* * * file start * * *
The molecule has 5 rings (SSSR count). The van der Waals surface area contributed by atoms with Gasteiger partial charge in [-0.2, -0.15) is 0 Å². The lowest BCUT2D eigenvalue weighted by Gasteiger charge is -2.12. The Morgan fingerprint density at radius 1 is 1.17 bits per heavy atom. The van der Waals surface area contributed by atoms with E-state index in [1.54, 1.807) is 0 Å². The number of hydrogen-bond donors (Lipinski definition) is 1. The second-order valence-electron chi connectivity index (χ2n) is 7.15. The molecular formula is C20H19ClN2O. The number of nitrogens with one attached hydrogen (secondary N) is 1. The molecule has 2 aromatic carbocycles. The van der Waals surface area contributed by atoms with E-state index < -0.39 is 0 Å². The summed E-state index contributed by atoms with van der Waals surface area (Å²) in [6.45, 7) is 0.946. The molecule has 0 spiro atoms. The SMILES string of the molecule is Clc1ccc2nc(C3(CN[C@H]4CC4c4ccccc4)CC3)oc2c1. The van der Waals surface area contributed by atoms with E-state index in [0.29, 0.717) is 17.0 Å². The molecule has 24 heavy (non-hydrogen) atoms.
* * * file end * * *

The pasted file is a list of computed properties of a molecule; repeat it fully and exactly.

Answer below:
The molecule has 5 rings (SSSR count). The van der Waals surface area contributed by atoms with Gasteiger partial charge in [-0.2, -0.15) is 0 Å². The lowest BCUT2D eigenvalue weighted by Gasteiger charge is -2.12. The Morgan fingerprint density at radius 1 is 1.17 bits per heavy atom. The van der Waals surface area contributed by atoms with E-state index in [1.54, 1.807) is 0 Å². The number of hydrogen-bond donors (Lipinski definition) is 1. The second-order valence-electron chi connectivity index (χ2n) is 7.15. The molecular formula is C20H19ClN2O. The number of nitrogens with one attached hydrogen (secondary N) is 1. The molecule has 2 aromatic carbocycles. The van der Waals surface area contributed by atoms with E-state index < -0.39 is 0 Å². The summed E-state index contributed by atoms with van der Waals surface area (Å²) in [6.45, 7) is 0.946. The molecule has 0 spiro atoms. The SMILES string of the molecule is Clc1ccc2nc(C3(CN[C@H]4CC4c4ccccc4)CC3)oc2c1. The van der Waals surface area contributed by atoms with E-state index in [0.29, 0.717) is 17.0 Å². The molecule has 24 heavy (non-hydrogen) atoms.